NYT – Tesla Gives the California Power Grid a Battery Boost 1/30. Utility level electricity battery storage coming to a town near you.

FT – Microsoft issues biggest bond of the year in debt market boom 1/30. Microsoft just borrowed another $17bn on Monday as they and others seek to tap debt markets before pending rate increases – already $600bn has been issued in 2017.

Special Reports / Opinion Pieces

Briefs

  • Eric Platt of the Financial Times illustrated the drop in negative-yielding debt, now below $10tn.
    • “Roughly $9.6tn of bonds trade in negative territory, down from nearly $14tn four months ago and $10.7tn near the end of December, as rising inflation expectations and hopes of a rebound in economic activity propels yields higher.”
    • ft_negative-yielding-debt_1-27-17
    • “European and Japanese sovereign debt comprise the vast majority of negative-yielding securities, while some $514m of euro-denominated corporate bonds also trade with a yield below zero. That figure is down from $916m in September.”
    • “The declining value of debt trading with a negative yield also reflects a stronger US dollar, which makes foreign obligations appear smaller when converted back to the greenback.”
  • Don Weinland of the Financial Times covered the risks to Chinese banks from the One Belt, One Road initiative as reported by Fitch Ratings.
    • Fitch Ratings recently issued a report pointing to the risks that Chinese lenders are facing in funding the One Belt, One Road (Obor) initiative.  Indicating that “the investments have been driven more by China’s desire to exert global influence than focusing on real demand for infrastructure.”
    • “‘The lack of commercial imperatives behind Obor projects means that it is highly uncertain whether future project returns will be sufficient to fully cover repayments to Chinese creditors,’ Fitch said on Thursday.”
    • Why… “credit ratings for countries where China has big infrastructure plans provide a gauge for the projects’ underlying creditworthiness, Fitch said. Most of the countries are of speculative sovereign-rating grade but several, such as Laos, are not rated at all.”
    • However, to be clear it appears that only Fitch is humbugging the Obor initiative whereas the other ratings agencies are praising it, especially as the U.S. appears to be getting out of global infrastructure investment business.
  • Tom Mitchell of the Financial Times illustrated the renminbi’s retreat as an international payment currency.
    • “The Society for Worldwide Interbank Financial Telecommunication (Swift) said the value of international renminbi payments fell 29.5% compared with 2015.”
    • “The renminbi was only the sixth most used currency in 2016 despite its formal recognition in October by the International Monetary Fund as a global reserve currency, alongside the dollar, euro, yen and sterling.”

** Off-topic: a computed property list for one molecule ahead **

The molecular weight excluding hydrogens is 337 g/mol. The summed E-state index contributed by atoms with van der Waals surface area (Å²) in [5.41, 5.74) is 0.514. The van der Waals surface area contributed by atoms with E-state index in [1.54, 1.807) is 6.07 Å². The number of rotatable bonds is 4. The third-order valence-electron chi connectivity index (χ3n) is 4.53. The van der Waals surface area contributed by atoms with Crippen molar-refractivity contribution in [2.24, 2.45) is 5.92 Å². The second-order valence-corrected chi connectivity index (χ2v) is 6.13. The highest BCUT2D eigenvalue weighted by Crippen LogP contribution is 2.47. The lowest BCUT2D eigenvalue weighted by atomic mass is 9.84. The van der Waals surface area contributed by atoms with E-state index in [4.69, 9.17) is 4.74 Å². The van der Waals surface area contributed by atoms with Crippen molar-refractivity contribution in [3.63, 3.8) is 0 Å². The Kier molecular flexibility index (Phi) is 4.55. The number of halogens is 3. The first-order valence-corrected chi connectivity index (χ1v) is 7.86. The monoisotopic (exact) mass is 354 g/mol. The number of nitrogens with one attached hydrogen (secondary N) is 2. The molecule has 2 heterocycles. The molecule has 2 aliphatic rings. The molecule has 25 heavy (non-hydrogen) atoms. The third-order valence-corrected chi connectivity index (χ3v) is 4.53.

• “The Swift rankings are the latest sign that Beijing’s global ambitions for the renminbi have been put on hold as the People’s Bank of China focuses instead on stemming both the redbacks’s fall against the dollar and steady erosion of the country’s foreign exchange reserves, which have declined 25% to $3tn since 2014.”
    • ft_currencies-used-for-international-payments_1-26-17
  • Emily Cadman, Sharon Smyth, Dingman Zhang, Prashant Gopal, and Emma Dong of Bloomberg News highlighted how China’s army of global homebuyers is suddenly short on cash.
    • “China’s escalating crackdown on capital outflows is sending shudders through property markets around the world.”
    • “Less than a month after China announced fresh curbs on overseas payments, anecdotal reports from realtors, homeowners and developers suggest the restrictions are already weighing on the world’s biggest real estate buying spree. While no one expects Chinese demand to disappear anytime soon, the clampdown is deterring first-time buyers who lack offshore assets and the expertise to skirt tighter capital controls.”
    • “Among other requirements, SAFE (State Administration of Foreign Exchange) said all buyers of foreign exchange must now sign a pledge that they won’t use their $50,000 quotas for offshore property investment. Violators will be added to a government watch list, denied access to foreign currency for three years and subject to money-laundering investigations, SAFE said.”
    • “At The Spire in London, a 67-story tower with sweeping views of the River Thames and flats starting at 595,000 pounds ($751,901), prospective buyers were caught off guard by the new rules. Less than 70% of clients who signed purchase contracts last year have made their initial payments, with the rest now facing ‘problems,’ a press official at Greenland Holdings Corp., the project’s Shanghai-based developer, said on Jan. 12.”